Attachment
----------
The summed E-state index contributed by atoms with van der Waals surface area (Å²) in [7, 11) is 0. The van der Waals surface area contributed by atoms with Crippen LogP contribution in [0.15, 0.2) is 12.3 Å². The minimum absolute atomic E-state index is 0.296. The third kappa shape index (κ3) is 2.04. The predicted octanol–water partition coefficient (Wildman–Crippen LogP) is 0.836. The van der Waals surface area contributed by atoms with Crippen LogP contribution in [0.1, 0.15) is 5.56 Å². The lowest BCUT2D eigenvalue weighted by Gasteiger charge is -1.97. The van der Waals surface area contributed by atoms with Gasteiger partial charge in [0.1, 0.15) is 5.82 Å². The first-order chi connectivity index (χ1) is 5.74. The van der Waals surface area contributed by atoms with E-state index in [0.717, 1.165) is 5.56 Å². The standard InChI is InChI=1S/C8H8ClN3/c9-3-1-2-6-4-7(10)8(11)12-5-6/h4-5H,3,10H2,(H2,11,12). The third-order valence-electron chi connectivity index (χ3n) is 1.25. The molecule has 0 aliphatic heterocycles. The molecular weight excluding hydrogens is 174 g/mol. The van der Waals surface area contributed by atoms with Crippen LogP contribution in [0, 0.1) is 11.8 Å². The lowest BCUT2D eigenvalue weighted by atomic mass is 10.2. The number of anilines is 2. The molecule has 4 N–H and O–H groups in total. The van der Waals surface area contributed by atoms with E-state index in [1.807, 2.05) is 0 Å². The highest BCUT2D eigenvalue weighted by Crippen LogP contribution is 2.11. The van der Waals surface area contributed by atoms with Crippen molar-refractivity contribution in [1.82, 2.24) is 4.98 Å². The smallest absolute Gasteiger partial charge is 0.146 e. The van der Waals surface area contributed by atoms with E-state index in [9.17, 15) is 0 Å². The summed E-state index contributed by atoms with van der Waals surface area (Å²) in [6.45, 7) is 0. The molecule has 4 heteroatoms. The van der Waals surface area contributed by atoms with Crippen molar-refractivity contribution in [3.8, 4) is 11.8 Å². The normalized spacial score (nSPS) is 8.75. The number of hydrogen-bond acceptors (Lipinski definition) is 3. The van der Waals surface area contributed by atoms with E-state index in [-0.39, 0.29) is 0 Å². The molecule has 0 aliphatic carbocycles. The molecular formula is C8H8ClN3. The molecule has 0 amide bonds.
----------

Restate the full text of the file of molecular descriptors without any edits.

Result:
The summed E-state index contributed by atoms with van der Waals surface area (Å²) in [7, 11) is 0. The van der Waals surface area contributed by atoms with Crippen LogP contribution in [0.15, 0.2) is 12.3 Å². The minimum absolute atomic E-state index is 0.296. The third kappa shape index (κ3) is 2.04. The predicted octanol–water partition coefficient (Wildman–Crippen LogP) is 0.836. The van der Waals surface area contributed by atoms with Crippen LogP contribution in [0.1, 0.15) is 5.56 Å². The lowest BCUT2D eigenvalue weighted by Gasteiger charge is -1.97. The van der Waals surface area contributed by atoms with Gasteiger partial charge in [0.1, 0.15) is 5.82 Å². The first-order chi connectivity index (χ1) is 5.74. The van der Waals surface area contributed by atoms with E-state index in [0.717, 1.165) is 5.56 Å². The standard InChI is InChI=1S/C8H8ClN3/c9-3-1-2-6-4-7(10)8(11)12-5-6/h4-5H,3,10H2,(H2,11,12). The third-order valence-electron chi connectivity index (χ3n) is 1.25. The molecule has 0 aliphatic heterocycles. The molecular weight excluding hydrogens is 174 g/mol. The van der Waals surface area contributed by atoms with Crippen LogP contribution in [0, 0.1) is 11.8 Å². The lowest BCUT2D eigenvalue weighted by atomic mass is 10.2. The number of anilines is 2. The molecule has 4 N–H and O–H groups in total. The van der Waals surface area contributed by atoms with E-state index in [1.807, 2.05) is 0 Å². The highest BCUT2D eigenvalue weighted by Crippen LogP contribution is 2.11. The van der Waals surface area contributed by atoms with Crippen molar-refractivity contribution in [1.82, 2.24) is 4.98 Å². The smallest absolute Gasteiger partial charge is 0.146 e. The van der Waals surface area contributed by atoms with E-state index in [9.17, 15) is 0 Å². The summed E-state index contributed by atoms with van der Waals surface area (Å²) in [6.45, 7) is 0. The molecule has 4 heteroatoms. The van der Waals surface area contributed by atoms with Crippen molar-refractivity contribution in [3.8, 4) is 11.8 Å². The normalized spacial score (nSPS) is 8.75. The number of hydrogen-bond acceptors (Lipinski definition) is 3. The van der Waals surface area contributed by atoms with E-state index in [-0.39, 0.29) is 0 Å². The molecule has 0 aliphatic carbocycles. The molecular formula is C8H8ClN3. The molecule has 0 amide bonds.